Don’t you love a provocative title? As usual, I’m relying on hyperbole (or, as Brian Regan would mispronounce: the epitome of hyperbole). Or maybe not. My meaning behind this title is that the computer is no longer oriented to… well, computing. It’s been completely co-opted by TV.
Everything about the computer – including all variations thereof: laptop, tablet, phone – is now oriented toward watching TV. (Movies, too, but the line between the two is getting blurred.) As a writer, I find this personally troublesome.
First of all, the aspect ratio for monitors is now the same as a TV set, 3:2, and in “landscape” mode. (A lotta people looking at landscapes on their computers, are they?) That’s really bad for nearly every other use of a computer. For instance, most web pages are vertically oriented, though I suppose that will change pretty quickly.
The most detrimental effect is on writing. Paper (remember paper?) is predominantly vertical. That won’t change. Reading long horizontal lines is a nightmare. That’s why papers, books, and virtually all printed matter is in “portrait” mode. Tough. TV now dominates human discourse, not reading or writing.
Then there’s the keyboard. Mercy. How on earth am I supposed to do any kind of extensive writing on these miserable “chiclet” (a.k.a. island-style) keys? My hands hurt and I miss keys or mistype way more often than I ever did on the old-style full-stroke keyboards. And those little boogers have all this empty real estate between them that serves no other purpose than to make me stretch my fingers. (Ouch!)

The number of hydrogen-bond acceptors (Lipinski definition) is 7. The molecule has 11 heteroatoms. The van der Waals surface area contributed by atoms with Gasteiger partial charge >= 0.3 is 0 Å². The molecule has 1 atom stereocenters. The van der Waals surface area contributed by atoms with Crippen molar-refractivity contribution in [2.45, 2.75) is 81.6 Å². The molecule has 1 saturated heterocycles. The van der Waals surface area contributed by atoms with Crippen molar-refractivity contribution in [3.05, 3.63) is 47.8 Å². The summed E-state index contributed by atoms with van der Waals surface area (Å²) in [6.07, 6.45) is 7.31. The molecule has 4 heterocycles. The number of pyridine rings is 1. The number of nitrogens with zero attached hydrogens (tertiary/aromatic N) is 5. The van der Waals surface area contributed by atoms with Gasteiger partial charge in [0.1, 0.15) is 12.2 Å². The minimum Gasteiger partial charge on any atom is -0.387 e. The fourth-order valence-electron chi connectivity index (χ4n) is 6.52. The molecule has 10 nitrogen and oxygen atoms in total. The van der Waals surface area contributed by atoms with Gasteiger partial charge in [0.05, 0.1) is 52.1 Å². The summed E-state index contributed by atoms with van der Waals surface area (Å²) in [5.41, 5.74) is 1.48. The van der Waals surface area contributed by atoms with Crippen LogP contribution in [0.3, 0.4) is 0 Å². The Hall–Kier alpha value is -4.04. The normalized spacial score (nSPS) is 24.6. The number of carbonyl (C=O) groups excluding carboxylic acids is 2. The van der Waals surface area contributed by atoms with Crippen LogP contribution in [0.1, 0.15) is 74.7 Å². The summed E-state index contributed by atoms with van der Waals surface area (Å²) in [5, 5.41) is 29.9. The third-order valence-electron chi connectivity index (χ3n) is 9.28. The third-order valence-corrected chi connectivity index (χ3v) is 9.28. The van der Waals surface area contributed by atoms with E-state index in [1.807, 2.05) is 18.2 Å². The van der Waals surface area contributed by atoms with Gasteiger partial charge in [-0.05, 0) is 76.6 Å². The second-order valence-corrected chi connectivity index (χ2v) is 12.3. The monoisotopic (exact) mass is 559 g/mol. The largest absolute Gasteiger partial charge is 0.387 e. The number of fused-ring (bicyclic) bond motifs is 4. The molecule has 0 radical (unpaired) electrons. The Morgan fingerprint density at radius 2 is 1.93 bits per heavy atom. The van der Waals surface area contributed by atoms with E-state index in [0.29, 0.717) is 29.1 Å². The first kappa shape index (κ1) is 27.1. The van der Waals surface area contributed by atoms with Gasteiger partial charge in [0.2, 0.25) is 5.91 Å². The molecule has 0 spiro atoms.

I had to submit to this TV tyranny last year when my old laptop (real keys, square-ish screen) crashed and there was no other option. When I asked the salesperson why I couldn’t get a real keyboard or a portrait (or at least square) monitor, he told me about the whole TV sea-change. How did I not see that coming?
I acknowledge that there are minor advantages to each of these regressions. Wide spreadsheets are more easily viewable on landscape monitors and the flat keyboards make for a more compact unit, though only in terms of thickness. Because of the widescreen monitor, the laptop I have now is so wide I feel like I’m carrying a surfboard.
Is no one doing real work on computers anymore? Are businessmen, instead of writing documents, watching reruns of “Laverne and Shirley”? And for those watching movies on their laptops, iPads, and phones: How do “Lawrence of Arabia” and “2001” look on that 3-inch (or even 9-inch) screen? Yeah, I love squinting for 2-hours.
Here’s my idea: Couldn’t someone make a “writer’s laptop” with a real keyboard and vertical monitor? If I have to deal with this expansive monitor anyway, why not make one tall instead of wide?
I’d gripe more, but my fingers are aching from reaching across the gaps between the chiclets. That cuts this post short – another upside, I guess.